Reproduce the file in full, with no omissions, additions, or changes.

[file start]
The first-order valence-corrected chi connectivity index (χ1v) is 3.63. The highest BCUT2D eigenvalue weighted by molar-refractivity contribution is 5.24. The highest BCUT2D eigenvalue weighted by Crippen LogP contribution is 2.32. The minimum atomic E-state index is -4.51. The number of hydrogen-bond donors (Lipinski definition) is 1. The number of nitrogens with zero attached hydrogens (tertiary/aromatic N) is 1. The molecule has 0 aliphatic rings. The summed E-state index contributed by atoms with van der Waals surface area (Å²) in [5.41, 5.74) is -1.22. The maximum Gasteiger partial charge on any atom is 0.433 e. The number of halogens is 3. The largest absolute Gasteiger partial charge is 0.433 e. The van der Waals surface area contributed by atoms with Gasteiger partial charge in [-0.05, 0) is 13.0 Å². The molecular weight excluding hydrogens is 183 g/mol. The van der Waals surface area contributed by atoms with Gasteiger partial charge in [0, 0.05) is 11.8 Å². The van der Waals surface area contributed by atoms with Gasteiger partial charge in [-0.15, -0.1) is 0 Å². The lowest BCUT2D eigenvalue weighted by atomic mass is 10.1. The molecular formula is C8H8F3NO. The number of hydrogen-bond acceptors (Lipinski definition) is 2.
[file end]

The first-order valence-corrected chi connectivity index (χ1v) is 3.63. The highest BCUT2D eigenvalue weighted by molar-refractivity contribution is 5.24. The highest BCUT2D eigenvalue weighted by Crippen LogP contribution is 2.32. The minimum atomic E-state index is -4.51. The number of hydrogen-bond donors (Lipinski definition) is 1. The number of nitrogens with zero attached hydrogens (tertiary/aromatic N) is 1. The molecule has 0 aliphatic rings. The summed E-state index contributed by atoms with van der Waals surface area (Å²) in [5.41, 5.74) is -1.22. The maximum Gasteiger partial charge on any atom is 0.433 e. The number of halogens is 3. The largest absolute Gasteiger partial charge is 0.433 e. The van der Waals surface area contributed by atoms with Gasteiger partial charge in [-0.05, 0) is 13.0 Å². The molecular weight excluding hydrogens is 183 g/mol. The van der Waals surface area contributed by atoms with Gasteiger partial charge in [0, 0.05) is 11.8 Å². The van der Waals surface area contributed by atoms with Gasteiger partial charge in [-0.15, -0.1) is 0 Å². The lowest BCUT2D eigenvalue weighted by atomic mass is 10.1. The molecular formula is C8H8F3NO. The number of hydrogen-bond acceptors (Lipinski definition) is 2.